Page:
Parent Engagement Committee
Thank you to the members of the Parent Engagement Committee (PEC) who hosted a sociable gathering for Year 7 families on Tuesday, 21 March at their annual meet and greet event. It was a lovely opportunity for families to meet one another, to informally chat with members of the College Leadership Team, and to hear more about the work of the PEC. They are a small, committed and hard-working group who endeavour on the part of families to build connection to the College community. For more information about upcoming meetings and events you can visit the PEC page on the College website.
Catholic Education Week Mass
It was my pleasure to represent the College community, along with six of our student leaders and Mr Lance Jilbert, at the Catholic Education Week mass on 17 March. It is always an honour to sit amongst other students and educators as we celebrate what Catholic education brings to the life of its communities – more than just great learning, our Catholic schools create communities where the Gospel values are inherent in everything we do. Young people and adults alike are imbued with a spirit of service and commitment to bringing the message of Jesus to life, both while at school, and in whatever endeavours they choose to pursue beyond the school gates. Thanks to Isabell Moschini, Jemma Moschini, Lucia Ragnanese, Daniella Smith, Elizabeth Sumanovic and Estelle Tabet for representing the College with pride.
Coming up to Holy Week
The end of the Term One will see us commemorating the most significant events in our Christian Calendar; the life, passion, death and resurrection of Jesus Christ. The Easter Triduum enables us to reflect not only on the death and resurrection moments in our own lives, but also on the love that Jesus showed for humankind in his willingness to enter in God’s plan for him, and God’s love for humanity in the promise of the resurrection. The extract below is from renowned theologian Dr Ron Rolheiser, a Missionary Oblates of Mary Immaculate priest. He reflects on what it means when we say Jesus takes away the sin of the world, a belief we proclaim during each mass when we say: Lamb of God, You take away the sins of the world, have mercy on us.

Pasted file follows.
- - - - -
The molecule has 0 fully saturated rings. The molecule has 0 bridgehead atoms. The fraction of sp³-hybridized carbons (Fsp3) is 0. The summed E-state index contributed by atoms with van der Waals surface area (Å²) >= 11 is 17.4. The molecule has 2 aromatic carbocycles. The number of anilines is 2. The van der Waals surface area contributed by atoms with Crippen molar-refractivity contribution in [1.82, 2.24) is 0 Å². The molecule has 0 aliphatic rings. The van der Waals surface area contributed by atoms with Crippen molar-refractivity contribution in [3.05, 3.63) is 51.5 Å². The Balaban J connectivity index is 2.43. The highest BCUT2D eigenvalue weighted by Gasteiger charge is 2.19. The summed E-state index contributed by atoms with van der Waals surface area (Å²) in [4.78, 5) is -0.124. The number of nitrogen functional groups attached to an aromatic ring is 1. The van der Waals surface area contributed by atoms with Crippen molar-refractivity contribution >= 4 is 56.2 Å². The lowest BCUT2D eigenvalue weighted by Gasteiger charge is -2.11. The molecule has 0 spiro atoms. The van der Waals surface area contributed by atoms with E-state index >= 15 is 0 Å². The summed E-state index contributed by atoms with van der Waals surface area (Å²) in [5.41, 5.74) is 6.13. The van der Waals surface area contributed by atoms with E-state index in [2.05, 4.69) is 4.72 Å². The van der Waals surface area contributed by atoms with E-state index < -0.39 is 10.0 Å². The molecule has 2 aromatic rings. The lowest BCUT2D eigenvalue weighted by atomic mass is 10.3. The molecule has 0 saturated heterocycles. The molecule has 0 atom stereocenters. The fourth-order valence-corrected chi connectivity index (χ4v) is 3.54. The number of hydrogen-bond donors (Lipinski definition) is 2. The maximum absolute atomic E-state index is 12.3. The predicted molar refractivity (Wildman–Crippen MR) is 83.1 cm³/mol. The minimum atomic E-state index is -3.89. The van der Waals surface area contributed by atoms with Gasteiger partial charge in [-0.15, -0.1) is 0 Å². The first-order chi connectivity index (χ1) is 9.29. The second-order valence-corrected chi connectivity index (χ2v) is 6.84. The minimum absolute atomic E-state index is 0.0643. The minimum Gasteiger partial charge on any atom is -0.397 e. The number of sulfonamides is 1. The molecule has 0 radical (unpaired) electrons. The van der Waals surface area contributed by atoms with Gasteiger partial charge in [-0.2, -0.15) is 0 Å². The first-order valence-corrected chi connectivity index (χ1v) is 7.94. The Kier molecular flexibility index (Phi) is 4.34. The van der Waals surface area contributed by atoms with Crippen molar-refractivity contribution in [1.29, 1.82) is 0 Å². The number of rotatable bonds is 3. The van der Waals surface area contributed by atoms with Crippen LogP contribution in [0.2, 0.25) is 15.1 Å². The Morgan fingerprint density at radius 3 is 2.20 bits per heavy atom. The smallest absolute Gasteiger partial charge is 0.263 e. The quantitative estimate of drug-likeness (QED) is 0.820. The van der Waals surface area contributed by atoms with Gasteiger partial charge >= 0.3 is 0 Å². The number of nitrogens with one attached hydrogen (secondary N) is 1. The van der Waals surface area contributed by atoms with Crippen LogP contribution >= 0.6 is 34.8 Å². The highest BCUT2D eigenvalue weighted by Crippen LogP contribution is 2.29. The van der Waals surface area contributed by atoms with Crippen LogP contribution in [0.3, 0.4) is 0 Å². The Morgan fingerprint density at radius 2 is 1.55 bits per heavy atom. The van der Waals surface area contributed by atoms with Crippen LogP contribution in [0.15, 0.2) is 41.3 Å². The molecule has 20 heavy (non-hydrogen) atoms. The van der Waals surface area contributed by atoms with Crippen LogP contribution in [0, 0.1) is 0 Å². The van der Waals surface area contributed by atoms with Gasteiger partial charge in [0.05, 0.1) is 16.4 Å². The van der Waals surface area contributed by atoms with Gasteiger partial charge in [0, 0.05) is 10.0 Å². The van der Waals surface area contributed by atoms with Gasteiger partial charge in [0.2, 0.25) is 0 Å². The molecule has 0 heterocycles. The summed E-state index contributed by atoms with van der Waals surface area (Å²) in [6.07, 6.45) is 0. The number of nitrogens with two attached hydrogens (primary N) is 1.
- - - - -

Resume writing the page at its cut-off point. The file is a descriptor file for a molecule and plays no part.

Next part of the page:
How Jesus Takes Away the Sin of The World
“Jesus takes away the sin of the world away by transforming it, by changing it, by taking it inside of himself and transmuting it. We see examples of this throughout his entire life, although it is most manifest in the love and forgiveness he shows at the time of his death.
In simple language, Jesus took away the sin of the community by taking in hatred and giving back love; by taking in anger and giving out graciousness; by taking in envy and giving back blessing; by taking in bitterness and giving out warmth; by taking in pettiness and giving back compassion; by taking in chaos and giving back peace; and by taking in sin and giving back forgiveness.
This is not an easy thing to do. What comes naturally is to give back in kind: hatred for hatred, anger for anger, coldness for coldness, revenge for hurt. Someone hits us so we hit back.
This dynamic is not just something we are asked to admire in Jesus. The incarnation is meant to be ongoing. We are asked to continue to give flesh to God, to continue to do what Jesus did. Thus, our task too is to help take away the sin of the world.
We do this whenever we take in hatred, anger, envy, pettiness, and bitterness, hold them, transmute them, and eventually give them back as love, graciousness, blessing, compassion, warmth, and forgiveness.”
This is the last IONA for the term. We look back over the term that has been with gratitude: for the learning opportunities; for the commitment and dedication of our staff; for the life-giving relationships we encounter in community; and for joy and delight our young people bring to us every single day. We also look forward in gratitude for the break that lies ahead – may it bring peace, rest, and replenishment.
We will welcome all students back for Term Two on 26 April.